- The Washington Times - Monday, January 24, 2005

T.S. Eliot once wrote that politics is too important to be left only to politicians. Last year, 1.4 million Americans from all 50 states resoundingly agreed and volunteered their time on behalf of President Bush’s re-election campaign.

Voters were evenly divided going into the election, but mobilizing an unprecedented number of volunteers enabled Mr. Bush to receive more popular votes than any candidate in American history. Democrats exceeded even their own expectations in spending more than $100 million more than Republicans, but were swamped by the millions of Americans who contacted their friends, neighbors, relatives and colleagues and explained what re-electing Mr. Bush would mean: peace through freedom abroad, and an ownership society through more personal freedom here at home.

The 1.4 million volunteers and 7.5 million activists that propelled Bush-Cheney ‘04 to victory didn’t just sign up. The grass-roots energy that generated 102,000 calls into talk radio shows, 411,989 letters to the editor, 9.1 million volunteer door knocks and a total of 27.2 million volunteer phone calls enabled Mr. Bush to receive more popular votes than any candidate in American history, and a clear mandate from the American people.

Our grass-roots effort was so effective because our volunteers were spreading Mr. Bush’s bold agenda for a second term in office. The war on terror needs to be won. Social Security needs to be strengthened. Our judicial system needs to be reformed. Our tax code needs to be simplified. And that’s just the beginning.

Delivering on the president’s priorities and expanding our majority will not be easy, but we can do it by calling upon the grass-roots organization that propelled Republicans to victory in November.

The GOP must continue to stand for Grow Our Party. Good policy is good politics, and implementing the policies endorsed by the American people on Election Day gives Mr. Bush and Republicans in Congress an outstanding opportunity to continue to make red states redder and blue states purple.

Our party must take no vote for granted while remembering that there is no vote we can’t obtain. Just because a demographic group has not traditionally supported Republican candidates does not mean that group won’t respond to Mr. Bush’s freedom agenda.

It has been said that some people come to Washington to be something; and others come because they want to do something. Mr. Bush and his entire team are committed to doing important things for our country, our children and our future.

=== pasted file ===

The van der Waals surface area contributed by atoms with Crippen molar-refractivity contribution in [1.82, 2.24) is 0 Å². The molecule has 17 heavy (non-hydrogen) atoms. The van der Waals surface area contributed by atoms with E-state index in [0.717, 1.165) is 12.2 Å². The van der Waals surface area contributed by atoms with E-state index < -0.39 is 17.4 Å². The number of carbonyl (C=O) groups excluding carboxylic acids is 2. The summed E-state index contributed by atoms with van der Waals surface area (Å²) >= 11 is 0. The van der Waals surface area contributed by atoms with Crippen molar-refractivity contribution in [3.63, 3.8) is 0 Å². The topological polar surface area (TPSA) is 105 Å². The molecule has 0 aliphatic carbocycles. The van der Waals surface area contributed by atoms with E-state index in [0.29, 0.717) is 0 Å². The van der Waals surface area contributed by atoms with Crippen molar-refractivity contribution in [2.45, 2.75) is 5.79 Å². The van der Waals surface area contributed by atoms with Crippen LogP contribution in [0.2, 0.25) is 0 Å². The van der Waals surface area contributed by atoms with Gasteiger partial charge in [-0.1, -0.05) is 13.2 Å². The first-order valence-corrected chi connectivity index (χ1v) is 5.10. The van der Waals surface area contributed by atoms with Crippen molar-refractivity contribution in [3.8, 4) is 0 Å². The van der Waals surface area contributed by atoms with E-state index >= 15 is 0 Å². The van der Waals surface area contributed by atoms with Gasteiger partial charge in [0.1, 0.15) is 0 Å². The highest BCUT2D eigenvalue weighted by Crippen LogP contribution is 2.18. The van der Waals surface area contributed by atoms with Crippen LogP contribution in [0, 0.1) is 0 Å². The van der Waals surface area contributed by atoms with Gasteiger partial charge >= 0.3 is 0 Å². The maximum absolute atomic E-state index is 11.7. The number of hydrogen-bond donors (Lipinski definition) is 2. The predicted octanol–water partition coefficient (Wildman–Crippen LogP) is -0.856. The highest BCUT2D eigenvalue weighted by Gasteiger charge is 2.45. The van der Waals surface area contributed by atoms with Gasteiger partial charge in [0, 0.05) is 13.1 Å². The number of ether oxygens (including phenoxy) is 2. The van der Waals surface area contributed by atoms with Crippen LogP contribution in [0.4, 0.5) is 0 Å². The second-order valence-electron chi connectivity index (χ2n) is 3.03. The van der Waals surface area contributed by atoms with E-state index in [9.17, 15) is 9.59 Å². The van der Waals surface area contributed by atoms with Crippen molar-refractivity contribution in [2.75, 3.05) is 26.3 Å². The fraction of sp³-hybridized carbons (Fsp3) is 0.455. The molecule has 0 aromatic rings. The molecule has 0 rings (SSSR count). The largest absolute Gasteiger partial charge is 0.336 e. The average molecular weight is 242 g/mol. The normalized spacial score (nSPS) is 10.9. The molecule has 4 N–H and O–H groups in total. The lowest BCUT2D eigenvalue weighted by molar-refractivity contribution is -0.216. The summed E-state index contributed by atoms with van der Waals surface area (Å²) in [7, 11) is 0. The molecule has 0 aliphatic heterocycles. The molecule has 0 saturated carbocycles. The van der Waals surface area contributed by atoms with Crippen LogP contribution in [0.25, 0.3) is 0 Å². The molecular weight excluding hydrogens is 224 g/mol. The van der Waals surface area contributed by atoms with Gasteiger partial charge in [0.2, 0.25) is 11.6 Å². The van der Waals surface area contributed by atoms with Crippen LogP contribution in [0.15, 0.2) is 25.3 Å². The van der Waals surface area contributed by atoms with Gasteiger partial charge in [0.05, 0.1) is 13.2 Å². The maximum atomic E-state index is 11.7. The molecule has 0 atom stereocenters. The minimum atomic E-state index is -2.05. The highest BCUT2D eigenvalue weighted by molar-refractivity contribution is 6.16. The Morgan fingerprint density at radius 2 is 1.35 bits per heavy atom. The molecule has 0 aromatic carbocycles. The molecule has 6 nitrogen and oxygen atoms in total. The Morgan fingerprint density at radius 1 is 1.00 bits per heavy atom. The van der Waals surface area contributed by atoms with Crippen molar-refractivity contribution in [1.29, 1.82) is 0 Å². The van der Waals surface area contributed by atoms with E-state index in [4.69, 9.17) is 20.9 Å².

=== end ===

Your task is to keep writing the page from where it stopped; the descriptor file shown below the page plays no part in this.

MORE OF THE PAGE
We are committed to saving Social Security and when we push to save Social Security, we have an historic chance to broaden our party to include more young Americans. If you’re 30 years old or younger and you care about a secure retirement, the Republican Party wants you.

We are committed to creating an “Ownership Society.” Whether reforming the tax code, reducing health-care costs or fulfilling the president’s pledge to have universal broadband access by 2007, our ownership agenda will help bring more people into our party.

We are committed to opening the doors of the party to all Americans. In 2004, Mr. Bush received 9 percent more of the Hispanic vote than in 2000. In 2005, we will recruit Latino doctors, accountants and teachers who are tired of frivolous lawsuits who will help us push for lawsuit reform and then join the party of Lincoln.

In 2004, Mr. Bush received 530,000 more black votes than in 2000. In 2005, we will engage blacks as the nation debates whether faith-based organizations should have a seat at the table and whether public schools need to be more accountable and parents need more choices, and we will broaden the Republican Party with more black support. And we will reach out to Asian American small-business owners and union workers in industrial states who want 21st-century jobs that today are driven offshore by an antiquated 20th-century tax code.

We are committed to bringing people into the party who have never been into politics. We will deepen our base by signing up Americans who aren’t registered to vote, but are tired of judicial activism and who agree that we need judges who interpret the law, not legislate from the bench.

If we enact and articulate our reform agenda, if we deepen and broaden the Republican Party so we’re growing our party, and if we work to institutionalize the grass-roots focus, our party can continue to earn the majority status we’ve won in the past two elections, and continue to expand our support even further.

If we accomplish these big goals, the Republican Party — the majority party in 2002 and 2004 — can cement its position for a generation. And in so doing, the Republican Party and its grass-roots energy will help the American people accomplish great things.

Ken Mehlman is chairman of theRepublicanNational Committee.

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